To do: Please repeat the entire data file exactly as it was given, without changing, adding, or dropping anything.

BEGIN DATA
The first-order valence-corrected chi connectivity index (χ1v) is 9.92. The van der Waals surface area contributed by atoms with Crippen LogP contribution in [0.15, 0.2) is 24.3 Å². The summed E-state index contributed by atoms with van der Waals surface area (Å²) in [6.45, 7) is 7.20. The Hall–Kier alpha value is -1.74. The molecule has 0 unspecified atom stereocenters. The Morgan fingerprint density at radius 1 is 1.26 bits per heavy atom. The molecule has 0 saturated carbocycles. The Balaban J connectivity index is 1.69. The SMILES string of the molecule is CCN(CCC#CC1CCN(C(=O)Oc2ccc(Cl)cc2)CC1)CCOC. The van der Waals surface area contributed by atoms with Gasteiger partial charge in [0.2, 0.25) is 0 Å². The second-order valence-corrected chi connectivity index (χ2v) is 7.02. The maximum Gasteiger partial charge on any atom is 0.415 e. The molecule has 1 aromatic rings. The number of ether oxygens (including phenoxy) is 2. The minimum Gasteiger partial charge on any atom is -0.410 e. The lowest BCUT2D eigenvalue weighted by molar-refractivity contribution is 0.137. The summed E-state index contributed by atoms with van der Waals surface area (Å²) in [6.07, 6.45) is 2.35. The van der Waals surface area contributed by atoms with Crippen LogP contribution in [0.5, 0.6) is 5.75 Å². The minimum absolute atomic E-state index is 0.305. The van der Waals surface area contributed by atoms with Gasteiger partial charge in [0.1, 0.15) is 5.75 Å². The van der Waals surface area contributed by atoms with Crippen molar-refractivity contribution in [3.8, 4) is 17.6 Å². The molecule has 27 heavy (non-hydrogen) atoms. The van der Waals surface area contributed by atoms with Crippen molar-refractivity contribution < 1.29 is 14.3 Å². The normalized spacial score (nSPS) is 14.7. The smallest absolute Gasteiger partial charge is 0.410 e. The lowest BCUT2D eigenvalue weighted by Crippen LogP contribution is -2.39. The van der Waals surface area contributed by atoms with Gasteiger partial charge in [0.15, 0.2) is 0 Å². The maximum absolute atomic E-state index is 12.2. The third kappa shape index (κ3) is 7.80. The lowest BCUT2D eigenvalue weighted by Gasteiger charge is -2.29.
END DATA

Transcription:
The first-order valence-corrected chi connectivity index (χ1v) is 9.92. The van der Waals surface area contributed by atoms with Crippen LogP contribution in [0.15, 0.2) is 24.3 Å². The summed E-state index contributed by atoms with van der Waals surface area (Å²) in [6.45, 7) is 7.20. The Hall–Kier alpha value is -1.74. The molecule has 0 unspecified atom stereocenters. The Morgan fingerprint density at radius 1 is 1.26 bits per heavy atom. The molecule has 0 saturated carbocycles. The Balaban J connectivity index is 1.69. The SMILES string of the molecule is CCN(CCC#CC1CCN(C(=O)Oc2ccc(Cl)cc2)CC1)CCOC. The van der Waals surface area contributed by atoms with Gasteiger partial charge in [0.2, 0.25) is 0 Å². The second-order valence-corrected chi connectivity index (χ2v) is 7.02. The maximum Gasteiger partial charge on any atom is 0.415 e. The molecule has 1 aromatic rings. The number of ether oxygens (including phenoxy) is 2. The minimum Gasteiger partial charge on any atom is -0.410 e. The lowest BCUT2D eigenvalue weighted by molar-refractivity contribution is 0.137. The summed E-state index contributed by atoms with van der Waals surface area (Å²) in [6.07, 6.45) is 2.35. The van der Waals surface area contributed by atoms with Crippen LogP contribution in [0.5, 0.6) is 5.75 Å². The minimum absolute atomic E-state index is 0.305. The van der Waals surface area contributed by atoms with Gasteiger partial charge in [0.1, 0.15) is 5.75 Å². The van der Waals surface area contributed by atoms with Crippen molar-refractivity contribution in [3.8, 4) is 17.6 Å². The molecule has 27 heavy (non-hydrogen) atoms. The van der Waals surface area contributed by atoms with Crippen molar-refractivity contribution < 1.29 is 14.3 Å². The normalized spacial score (nSPS) is 14.7. The smallest absolute Gasteiger partial charge is 0.410 e. The lowest BCUT2D eigenvalue weighted by Crippen LogP contribution is -2.39. The van der Waals surface area contributed by atoms with Gasteiger partial charge in [0.15, 0.2) is 0 Å². The maximum absolute atomic E-state index is 12.2. The third kappa shape index (κ3) is 7.80. The lowest BCUT2D eigenvalue weighted by Gasteiger charge is -2.29.